- G/G: 3.2x risk for type 2 diabetes
- A/G: 1.9x risk for type 2 diabetes
- A/A: typical risk of type 2 diabetes
Members: Your genotype for rs7923837 is —.
Check your genetic data for rs1111875 (23andMe v4; AncestryDNA):
- C/C: increased risk for type 2 diabetes[ref][ref]
- C/T: increased risk for type 2 diabetes
- T/T: typical risk of type 2 diabetes
Members: Your genotype for rs1111875 is —.
Lifehacks for HHEX:
Lower insulin secretion in people who carry the HHEX genes makes it important to eat a lower glycemic diet. Vegetables and whole foods generally require less insulin to be released after eating them (compared with processed foods). The key for carriers of the HHEX variants may be to figure out which foods spike glucose levels (via frequent testing or a continuous blood glucose monitor) and avoid those foods.
One more gene associated with type-2 diabetes is the KCNJ11 gene. The KCNJ11 gene codes a protein involved in insulin release. Sugar (glucose) activates this protein which releases insulin from the pancreas. The T allele gives a decreased insulin response to glucose. It is also associated with plasma leptin levels.[ref][ref]
Check your genetic data for rs5219 (23andMe v4, v5, AncestryDNA )
- T/T: 2.5x increased risk of type 2 diabetes
- C/T: 1.3x increased risk of type 2 diabetes
- C/C: typical risk of type 2 diabetes
Members: Your genotype for rs5219 is —.
Lifehacks for KCNJ11:
Cut refined carbs:
Reducing sugar and refined carbs should help people with the KCNJ11 gene variants. Everyone’s insulin response to food is somewhat unique, so a continuous glucose monitor or frequently checking your blood glucose level after eating different foods can give you a better idea of which foods to avoid.
The PPARG gene codes for a protein that is important in causing other genes to be expressed. These other genes are involved in fat and energy production. PPARG is needed to regulate the storage of fat and regulate insulin resistance. Rare, loss of function mutations in PPARG increase the risk of diabetes quite significantly.[ref]
The studies on the rs1801282 variant (found in about 20% of most populations) show conflicting results regarding whether the variant increases or decreases the susceptibility to diabetes. Part of this may be due to dietary differences between the population groups studied, and part may be due to exercise.[ref][ref][ref]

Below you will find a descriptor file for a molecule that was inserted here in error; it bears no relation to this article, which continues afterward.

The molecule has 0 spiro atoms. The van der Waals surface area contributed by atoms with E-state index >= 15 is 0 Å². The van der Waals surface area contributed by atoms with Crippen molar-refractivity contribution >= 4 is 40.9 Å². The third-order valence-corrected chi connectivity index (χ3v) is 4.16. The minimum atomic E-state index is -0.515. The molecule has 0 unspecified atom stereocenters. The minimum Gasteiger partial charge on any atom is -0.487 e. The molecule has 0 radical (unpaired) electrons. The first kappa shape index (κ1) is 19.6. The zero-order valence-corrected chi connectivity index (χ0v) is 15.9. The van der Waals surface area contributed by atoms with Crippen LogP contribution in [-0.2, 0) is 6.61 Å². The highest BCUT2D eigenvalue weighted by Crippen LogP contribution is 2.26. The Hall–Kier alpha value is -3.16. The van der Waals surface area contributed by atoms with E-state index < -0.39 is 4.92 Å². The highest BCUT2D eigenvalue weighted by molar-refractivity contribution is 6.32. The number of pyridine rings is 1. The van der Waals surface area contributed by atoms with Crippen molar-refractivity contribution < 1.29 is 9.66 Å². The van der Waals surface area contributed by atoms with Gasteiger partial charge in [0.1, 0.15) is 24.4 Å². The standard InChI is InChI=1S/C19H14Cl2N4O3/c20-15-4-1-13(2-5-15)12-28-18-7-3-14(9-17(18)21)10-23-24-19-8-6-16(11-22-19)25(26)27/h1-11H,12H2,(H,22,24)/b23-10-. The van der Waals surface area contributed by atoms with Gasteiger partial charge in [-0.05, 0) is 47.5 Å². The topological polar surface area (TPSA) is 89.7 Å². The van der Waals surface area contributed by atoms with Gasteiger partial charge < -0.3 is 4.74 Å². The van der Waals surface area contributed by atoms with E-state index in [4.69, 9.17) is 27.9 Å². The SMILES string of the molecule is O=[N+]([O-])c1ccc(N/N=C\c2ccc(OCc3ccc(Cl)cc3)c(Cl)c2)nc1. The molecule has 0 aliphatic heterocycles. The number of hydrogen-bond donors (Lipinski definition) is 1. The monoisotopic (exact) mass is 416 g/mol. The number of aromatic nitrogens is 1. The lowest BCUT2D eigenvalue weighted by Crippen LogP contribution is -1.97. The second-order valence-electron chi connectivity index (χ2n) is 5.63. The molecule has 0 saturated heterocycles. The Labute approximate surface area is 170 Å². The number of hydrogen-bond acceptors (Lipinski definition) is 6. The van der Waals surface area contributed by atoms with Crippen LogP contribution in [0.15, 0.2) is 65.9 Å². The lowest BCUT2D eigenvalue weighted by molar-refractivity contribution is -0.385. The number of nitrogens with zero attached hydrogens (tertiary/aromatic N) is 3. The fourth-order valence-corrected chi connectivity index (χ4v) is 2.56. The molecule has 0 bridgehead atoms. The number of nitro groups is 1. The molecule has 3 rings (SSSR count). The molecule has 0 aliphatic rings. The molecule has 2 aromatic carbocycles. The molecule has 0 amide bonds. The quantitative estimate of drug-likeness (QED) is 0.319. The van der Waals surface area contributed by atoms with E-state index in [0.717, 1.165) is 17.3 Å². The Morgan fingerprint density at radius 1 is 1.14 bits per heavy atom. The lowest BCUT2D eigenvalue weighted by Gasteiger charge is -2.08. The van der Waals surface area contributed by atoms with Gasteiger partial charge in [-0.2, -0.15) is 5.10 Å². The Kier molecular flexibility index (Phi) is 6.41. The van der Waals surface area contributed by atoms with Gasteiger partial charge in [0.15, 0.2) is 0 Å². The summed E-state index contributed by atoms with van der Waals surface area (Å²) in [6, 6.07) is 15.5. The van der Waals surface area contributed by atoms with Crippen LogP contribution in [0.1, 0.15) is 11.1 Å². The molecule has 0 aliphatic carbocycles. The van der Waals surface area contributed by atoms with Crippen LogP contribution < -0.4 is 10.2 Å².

Check your genetic data for rs1801282 (23andMe v4, v5; AncestryDNA):
- C/C: typical genotype,
- C/G: increased risk of metabolic syndrome and insulin resistance (healthy adults); decreased risk of diabetes in some populations (depending on diet, exercise)
- G/G: increased risk of metabolic syndrome and insulin resistance (healthy adults)[ref]; decreased risk of diabetes in some populations (depending on diet, exercise)[ref]
Members: Your genotype for rs1801282 is —.
Lifehacks for PPARG:
People carrying the G allele for rs1801282 had a greater benefit from exercise for increasing glucose tolerance. The study showed that carriers of the G allele were more responsive to ‘beneficial health effects of lifestyle interventions.'[ref] Another study came up with similar results.[ref] So, if you carry the G allele and have problems with blood glucose levels, exercise may benefit you.
There are many different risk factors for type 2 diabetes. Knowing which genetic variants you carry can help you target a plan for reversing type 2 diabetes.
The list above of genetic variants just covers the most common ones, but many other less common genetic mutations can increase the risk for diabetes. So take this article as a starting point instead of being a complete blueprint for you.
One thing that is not included in any of the Lifehacks above is a ketogenic or very low-carb diet. I didn’t find any studies looking at a ketogenic diet concerning the specific genetic variants for type 2 diabetes, but I wanted to include it here as an option because many people are having success with it for weight loss and reversing diabetes.